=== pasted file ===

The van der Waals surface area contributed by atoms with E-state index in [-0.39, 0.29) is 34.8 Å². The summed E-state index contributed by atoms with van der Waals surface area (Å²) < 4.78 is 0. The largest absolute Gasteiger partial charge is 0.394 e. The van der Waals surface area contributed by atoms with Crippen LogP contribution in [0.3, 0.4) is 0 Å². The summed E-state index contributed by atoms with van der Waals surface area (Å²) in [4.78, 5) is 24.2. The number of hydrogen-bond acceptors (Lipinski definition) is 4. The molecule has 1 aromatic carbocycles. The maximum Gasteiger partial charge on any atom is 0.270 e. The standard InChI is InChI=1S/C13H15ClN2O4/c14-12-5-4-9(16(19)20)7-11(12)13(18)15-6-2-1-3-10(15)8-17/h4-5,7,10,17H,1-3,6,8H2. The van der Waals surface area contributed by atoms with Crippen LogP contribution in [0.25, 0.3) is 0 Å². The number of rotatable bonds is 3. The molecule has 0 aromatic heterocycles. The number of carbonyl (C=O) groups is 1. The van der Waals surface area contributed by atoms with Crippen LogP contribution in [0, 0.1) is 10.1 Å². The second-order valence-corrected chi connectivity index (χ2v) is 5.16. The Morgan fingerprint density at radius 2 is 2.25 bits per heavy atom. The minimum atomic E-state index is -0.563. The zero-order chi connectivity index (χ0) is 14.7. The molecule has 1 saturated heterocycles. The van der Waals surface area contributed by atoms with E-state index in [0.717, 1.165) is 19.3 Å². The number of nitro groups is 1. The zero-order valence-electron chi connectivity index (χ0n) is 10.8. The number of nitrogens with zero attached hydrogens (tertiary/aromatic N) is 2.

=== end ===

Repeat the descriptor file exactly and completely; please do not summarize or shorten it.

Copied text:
The van der Waals surface area contributed by atoms with E-state index in [-0.39, 0.29) is 34.8 Å². The summed E-state index contributed by atoms with van der Waals surface area (Å²) < 4.78 is 0. The largest absolute Gasteiger partial charge is 0.394 e. The van der Waals surface area contributed by atoms with Crippen LogP contribution in [0.3, 0.4) is 0 Å². The summed E-state index contributed by atoms with van der Waals surface area (Å²) in [4.78, 5) is 24.2. The number of hydrogen-bond acceptors (Lipinski definition) is 4. The molecule has 1 aromatic carbocycles. The maximum Gasteiger partial charge on any atom is 0.270 e. The standard InChI is InChI=1S/C13H15ClN2O4/c14-12-5-4-9(16(19)20)7-11(12)13(18)15-6-2-1-3-10(15)8-17/h4-5,7,10,17H,1-3,6,8H2. The van der Waals surface area contributed by atoms with Crippen LogP contribution in [0.25, 0.3) is 0 Å². The number of rotatable bonds is 3. The molecule has 0 aromatic heterocycles. The number of carbonyl (C=O) groups is 1. The van der Waals surface area contributed by atoms with Crippen LogP contribution in [0, 0.1) is 10.1 Å². The second-order valence-corrected chi connectivity index (χ2v) is 5.16. The Morgan fingerprint density at radius 2 is 2.25 bits per heavy atom. The minimum atomic E-state index is -0.563. The zero-order chi connectivity index (χ0) is 14.7. The molecule has 1 saturated heterocycles. The van der Waals surface area contributed by atoms with E-state index in [0.717, 1.165) is 19.3 Å². The number of nitro groups is 1. The zero-order valence-electron chi connectivity index (χ0n) is 10.8. The number of nitrogens with zero attached hydrogens (tertiary/aromatic N) is 2.